Of the almost 2.5 million emergency department (ED) visits related to drug abuse or misuse in 2011, the Drug Abuse Warning Network (DAWN) reported that more than a third involved multiple substances. Drugs and alcohol affect multiple bodily systems, including the central nervous system and brain, which are responsible for sustaining life. Any form of drug or alcohol abuse can be dangerous and run the risk of an adverse reaction, but mixing substances only compounds the risks. Abuse of more than one drug at a time is called polydrug abuse.

The Centers for Disease Control and Prevention (CDC) reported that in 2014, approximately 47,055 Americans died from a drug overdose. Mixing more than one mind-altering substance can be catastrophic and increase the risk for overdose. In addition to enhancing the negative effects of each drug used, different types of substances can react negatively with each other.

There are several different classifications of drugs that act on the body in specific ways. Common drug types are:

  • Central nervous system depressants: These include benzodiazepines and alcohol, which slow down nerve firings in the brain. This in turn lowers heart rate, blood pressure, respiration, and temperature while decreasing anxiety and enhancing the ability to sleep.
  • Narcotic analgesics: Opioid drugs like heroin and prescription pain killers slow respiration while blocking pain sensations and causing relaxation.
  • Stimulants: Examples include cocaine, methamphetamine, and prescription ADHD medications. These drugs speed up heart rate, blood pressure, and body temperature, and increase energy and focus.
  • Hallucinogens: These include LSD, magic mushrooms, and ketamine. These drugs alter perceptions and distort reality.
  • Inhalants: These volatile substances are often common household objects that are huffed, sniffed, or inhaled to produce a mind-altering effect. These products may have a variety of unpredictable interactions in the body.
  • Other: Some drugs have multiple effects on the body and therefore do not fit squarely into the prior categories. Marijuana is both a hallucinogen and a central nervous system depressant, while ecstasy (MDMA) has both psychedelic and stimulant properties

Mixing certain types of drugs can be especially dangerous. Highlighted here are some common drug combinations and the potential risk factors involved in taking both at once.

Benzodiazepines and Alcohol


Man Shows Willpower Not To Drink Alcohol

Alcohol is legal, cheap, socially acceptable, and one of the most commonly used psychoactive substances with addictive properties. Close to 1 in every 12 American adults aged 12 and older battles an alcohol abuse or dependence issue, the National Council on Alcoholism and Drug Dependence (NCAAD) reports.

Many people don’t consider alcohol to be in the same category as drugs. Therefore, they do not consider it to be a dangerous substance; hence, it is regularly used in combination with other drugs. The DAWN report of 2011 published that there were 600,000 ED visits involving drugs and alcohol combined, which is about a quarter of the overall ED visits related to the abuse or misuse of drugs in general. A little over 20 percent of the ED visits related to alcohol combined with a pharmaceutical drug involved benzodiazepines.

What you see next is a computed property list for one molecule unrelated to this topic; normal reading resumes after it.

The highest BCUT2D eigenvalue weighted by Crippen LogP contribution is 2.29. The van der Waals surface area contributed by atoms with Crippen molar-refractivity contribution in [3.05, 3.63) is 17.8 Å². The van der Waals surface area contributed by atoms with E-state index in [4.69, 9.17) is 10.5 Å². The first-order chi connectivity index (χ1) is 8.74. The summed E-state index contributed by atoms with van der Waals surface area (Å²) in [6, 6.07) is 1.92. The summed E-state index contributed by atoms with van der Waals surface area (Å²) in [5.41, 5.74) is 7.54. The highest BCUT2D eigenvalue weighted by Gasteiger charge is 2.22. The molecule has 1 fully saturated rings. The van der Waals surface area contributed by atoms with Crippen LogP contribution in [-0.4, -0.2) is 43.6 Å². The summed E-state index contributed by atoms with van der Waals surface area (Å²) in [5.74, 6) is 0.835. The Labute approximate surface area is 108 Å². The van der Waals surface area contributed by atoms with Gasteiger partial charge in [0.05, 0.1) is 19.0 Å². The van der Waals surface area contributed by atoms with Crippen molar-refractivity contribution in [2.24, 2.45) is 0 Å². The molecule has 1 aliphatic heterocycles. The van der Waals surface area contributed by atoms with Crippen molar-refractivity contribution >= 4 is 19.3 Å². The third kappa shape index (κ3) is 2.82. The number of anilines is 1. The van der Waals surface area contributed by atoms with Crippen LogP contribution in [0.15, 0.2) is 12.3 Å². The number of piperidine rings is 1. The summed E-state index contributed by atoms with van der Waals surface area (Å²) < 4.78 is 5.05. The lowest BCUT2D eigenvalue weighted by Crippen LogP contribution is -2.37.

Mixing alcohol with benzodiazepine drugs, which are sedatives and tranquilizers often prescribed for the relief of insomnia or anxiety, can amplify the effects of both of these substances since they are both central nervous system depressants. Benzodiazepines, often called benzos, include Valium (diazepam), Xanax (alprazolam), Klonopin (clonazepam), and Ativan (lorazepam), which are some of the most prescribed psychiatric drugs in American, Psych Central reports.

The U.S. Food and Drug Administration (FDA) issues warnings in the prescription information and on labels of benzodiazepine prescription medications about the dangers of mixing these drugs with substances, including alcohol, as the combination can increase sedation levels. This can make it harder to breath, slow down pulse and heart rate, lower body temperature, and cause extremely low blood pressure. The National Institute on Drug Abuse (NIDA) publishes that in 2014 there were around 8,000 overdose deaths involving a benzodiazepine drug. The CDC reported that in 2010, alcohol was involved in more than 20 percent of the benzodiazepine overdose fatalities.

Both alcohol and benzos can also reduce inhibitions, possibly making people more sociable and mellow, and potentially increasing the odds for being involved in a situation that may become dangerous or risky as decision-making abilities are also impaired. Accidents, injuries, and questionable sexual encounters may be more prevalent when benzos and alcohol are mixed. The rate of developing a dependence on benzodiazepine drugs and/or alcohol also increases when these drugs are regularly combined.

Alcohol and Opioids

Just as benzodiazepines are commonly mixed with alcohol, so are opioid drugs. The CDC reported that in 2010, alcohol was involved in 18.5 percent of ED visits related to the misuse of prescription opioids, and alcohol was also present in 22.1 percent of prescription opioid deaths. Opioids are not generally classified in the same category as central nervous system depressants; however, they do function to lower the same vital life functions that these substances, including alcohol, do.